SAGE Journal Articles
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Abstract: Recent years have witnessed a significant growth of interest in spirituality at work (SAW), and in particular in spirituality management and leadership development. This article argues that the literature in the area is replete with paradoxes, many of which may be irresolvable. These revolve around how spirituality is defined, with advocates variously stressing its religious dimensions, usually from a Christian perspective, and others articulating a more secular approach focusing on non-denominational humanistic values. Much of the literature assumes that the values of business leaders reflect unitarist rather than sectional interests. In exploring these contradictions, this article adopts a post-structuralist perspective to argue that SAW seeks to abolish the distinction between people’s work-based lives on the one hand, and their personal lives and value systems on the other. Influence is conceived in uni-directional terms: it flows from ‘spiritual’ and powerful leaders to more or less compliant followers, deemed to be in need of enlightenment, rather than vice versa. It enhances the influence of leaders over followers, on the assumption that stable, consistent and coherent follower identities can be manufactured, capable of facilitating the achievement of leaders’ goals. We argue that SAW therefore promotes constricting cultural and behavioural norms, and thus seeks to reinforce the power of leaders at the expense of autonomy for their followers. Rather than encourage leaders to abolish the distinction between the private and public spaces inhabited by followers, in the name of liberation, we conclude that these should be preserved and extended.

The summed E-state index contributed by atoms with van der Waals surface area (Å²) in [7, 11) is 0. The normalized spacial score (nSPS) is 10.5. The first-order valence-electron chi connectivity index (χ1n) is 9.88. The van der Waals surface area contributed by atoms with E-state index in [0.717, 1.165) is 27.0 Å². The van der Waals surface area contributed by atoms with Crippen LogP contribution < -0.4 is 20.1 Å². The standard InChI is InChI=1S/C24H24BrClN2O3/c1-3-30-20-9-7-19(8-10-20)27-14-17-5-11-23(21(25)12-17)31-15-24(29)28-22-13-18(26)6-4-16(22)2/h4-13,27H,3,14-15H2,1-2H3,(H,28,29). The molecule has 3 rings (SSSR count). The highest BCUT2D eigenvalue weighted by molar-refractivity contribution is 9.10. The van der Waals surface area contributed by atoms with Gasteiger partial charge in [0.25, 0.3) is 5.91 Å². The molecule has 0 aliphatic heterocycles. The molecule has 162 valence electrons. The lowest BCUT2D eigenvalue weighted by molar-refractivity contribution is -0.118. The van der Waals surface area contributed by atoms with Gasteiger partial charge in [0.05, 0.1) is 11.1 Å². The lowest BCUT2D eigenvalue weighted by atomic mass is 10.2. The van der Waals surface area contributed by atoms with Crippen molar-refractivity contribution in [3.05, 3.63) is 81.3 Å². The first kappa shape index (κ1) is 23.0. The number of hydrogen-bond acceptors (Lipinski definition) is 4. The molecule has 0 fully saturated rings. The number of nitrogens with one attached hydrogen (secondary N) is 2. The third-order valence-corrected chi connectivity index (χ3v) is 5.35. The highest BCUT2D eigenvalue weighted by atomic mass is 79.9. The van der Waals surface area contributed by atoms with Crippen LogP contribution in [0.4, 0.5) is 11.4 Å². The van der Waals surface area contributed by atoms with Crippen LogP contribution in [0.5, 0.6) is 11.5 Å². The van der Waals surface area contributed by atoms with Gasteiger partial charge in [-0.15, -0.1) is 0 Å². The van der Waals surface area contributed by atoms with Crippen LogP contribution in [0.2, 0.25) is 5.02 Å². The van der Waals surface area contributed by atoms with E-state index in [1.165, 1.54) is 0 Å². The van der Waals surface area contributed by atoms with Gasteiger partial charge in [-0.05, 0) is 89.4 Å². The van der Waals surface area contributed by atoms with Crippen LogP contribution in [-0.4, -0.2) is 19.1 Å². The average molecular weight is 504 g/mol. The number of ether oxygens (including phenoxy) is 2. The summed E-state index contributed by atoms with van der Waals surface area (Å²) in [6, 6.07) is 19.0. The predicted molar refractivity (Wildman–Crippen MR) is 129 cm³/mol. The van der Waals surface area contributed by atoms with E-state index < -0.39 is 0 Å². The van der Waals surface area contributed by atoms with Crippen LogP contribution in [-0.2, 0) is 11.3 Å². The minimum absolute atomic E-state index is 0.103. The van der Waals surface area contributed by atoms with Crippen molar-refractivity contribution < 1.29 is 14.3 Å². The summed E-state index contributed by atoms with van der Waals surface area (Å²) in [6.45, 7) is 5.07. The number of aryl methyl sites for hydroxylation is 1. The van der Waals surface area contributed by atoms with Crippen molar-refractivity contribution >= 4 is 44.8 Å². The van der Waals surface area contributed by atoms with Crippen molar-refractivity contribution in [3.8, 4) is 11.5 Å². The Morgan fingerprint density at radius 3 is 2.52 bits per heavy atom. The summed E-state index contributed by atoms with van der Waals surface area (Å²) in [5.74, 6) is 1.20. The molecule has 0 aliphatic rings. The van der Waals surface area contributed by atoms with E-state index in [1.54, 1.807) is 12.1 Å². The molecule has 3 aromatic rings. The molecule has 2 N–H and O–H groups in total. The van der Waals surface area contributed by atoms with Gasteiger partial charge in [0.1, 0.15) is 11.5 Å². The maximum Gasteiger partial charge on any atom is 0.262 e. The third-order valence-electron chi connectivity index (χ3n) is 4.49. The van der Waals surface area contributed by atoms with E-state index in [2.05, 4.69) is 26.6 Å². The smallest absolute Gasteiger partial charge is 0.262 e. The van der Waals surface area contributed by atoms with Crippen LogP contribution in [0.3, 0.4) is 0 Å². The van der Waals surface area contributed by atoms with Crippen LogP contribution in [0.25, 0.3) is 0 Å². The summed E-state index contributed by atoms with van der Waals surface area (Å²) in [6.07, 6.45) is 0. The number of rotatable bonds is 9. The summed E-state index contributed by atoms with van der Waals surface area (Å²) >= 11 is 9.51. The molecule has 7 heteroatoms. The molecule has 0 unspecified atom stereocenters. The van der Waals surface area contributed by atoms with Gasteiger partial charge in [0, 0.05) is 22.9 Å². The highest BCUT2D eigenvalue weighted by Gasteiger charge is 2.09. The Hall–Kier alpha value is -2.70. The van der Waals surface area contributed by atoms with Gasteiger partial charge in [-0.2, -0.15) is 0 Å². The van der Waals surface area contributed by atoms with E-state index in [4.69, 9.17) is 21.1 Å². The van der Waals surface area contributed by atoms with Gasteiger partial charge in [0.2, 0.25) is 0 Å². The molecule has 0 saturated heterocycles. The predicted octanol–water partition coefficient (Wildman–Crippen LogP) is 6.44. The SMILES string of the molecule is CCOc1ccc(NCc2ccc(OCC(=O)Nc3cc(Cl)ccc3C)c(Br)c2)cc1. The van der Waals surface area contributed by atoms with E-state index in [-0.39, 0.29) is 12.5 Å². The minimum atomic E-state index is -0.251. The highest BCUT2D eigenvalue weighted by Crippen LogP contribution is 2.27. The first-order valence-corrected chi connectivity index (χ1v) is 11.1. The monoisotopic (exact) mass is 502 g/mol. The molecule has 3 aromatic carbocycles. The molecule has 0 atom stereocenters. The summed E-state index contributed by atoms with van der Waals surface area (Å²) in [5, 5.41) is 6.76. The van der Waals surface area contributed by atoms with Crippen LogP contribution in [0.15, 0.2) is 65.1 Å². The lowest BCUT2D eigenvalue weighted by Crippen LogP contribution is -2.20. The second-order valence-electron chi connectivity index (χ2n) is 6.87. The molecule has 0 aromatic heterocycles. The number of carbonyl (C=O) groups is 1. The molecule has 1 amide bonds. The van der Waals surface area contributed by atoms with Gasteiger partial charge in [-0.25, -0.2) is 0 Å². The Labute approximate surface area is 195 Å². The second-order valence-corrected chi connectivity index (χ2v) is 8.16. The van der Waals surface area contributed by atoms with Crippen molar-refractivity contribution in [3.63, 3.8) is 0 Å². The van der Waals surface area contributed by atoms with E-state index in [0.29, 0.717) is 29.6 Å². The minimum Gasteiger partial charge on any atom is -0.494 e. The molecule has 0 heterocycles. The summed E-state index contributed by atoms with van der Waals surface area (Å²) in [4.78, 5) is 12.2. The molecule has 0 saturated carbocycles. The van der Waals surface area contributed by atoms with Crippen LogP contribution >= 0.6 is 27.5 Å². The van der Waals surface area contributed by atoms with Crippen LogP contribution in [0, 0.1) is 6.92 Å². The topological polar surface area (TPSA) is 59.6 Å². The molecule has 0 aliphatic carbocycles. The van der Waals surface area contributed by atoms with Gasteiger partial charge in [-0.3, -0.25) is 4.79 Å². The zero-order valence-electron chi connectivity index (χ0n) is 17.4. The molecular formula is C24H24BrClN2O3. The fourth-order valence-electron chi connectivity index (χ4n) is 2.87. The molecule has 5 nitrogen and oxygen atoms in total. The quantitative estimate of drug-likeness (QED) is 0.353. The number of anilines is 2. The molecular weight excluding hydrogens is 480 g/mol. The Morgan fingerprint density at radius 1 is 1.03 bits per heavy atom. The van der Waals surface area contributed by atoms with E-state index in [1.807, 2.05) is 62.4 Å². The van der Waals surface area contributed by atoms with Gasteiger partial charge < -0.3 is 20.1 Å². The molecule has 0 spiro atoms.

Journal Article 2: Bisel, R., & Messersmith, A. (2012). Organizational and supervisory apology effectiveness: Apology giving in work settings. Business and Professional Communication Quarterly, 75, 425–448.
Abstract: We synthesize the interdisciplinary literature into a heuristic for crafting effective organizational and supervisory apologies (the OOPS four-component apology). In the first experiment, we demonstrate how an offense committed by an organization is perceived to be more egregious than an offense committed by a friend or supervisor. Furthermore, results did not support that OOPS apologies are unequally effective if issued by a friend, supervisor, or organization. In the second experiment, we test OOPS apology-training effectiveness. Results indicated that trained participants crafted more effective apologies. Our apology heuristic is an innovation for training business communicators how to apologize effectively.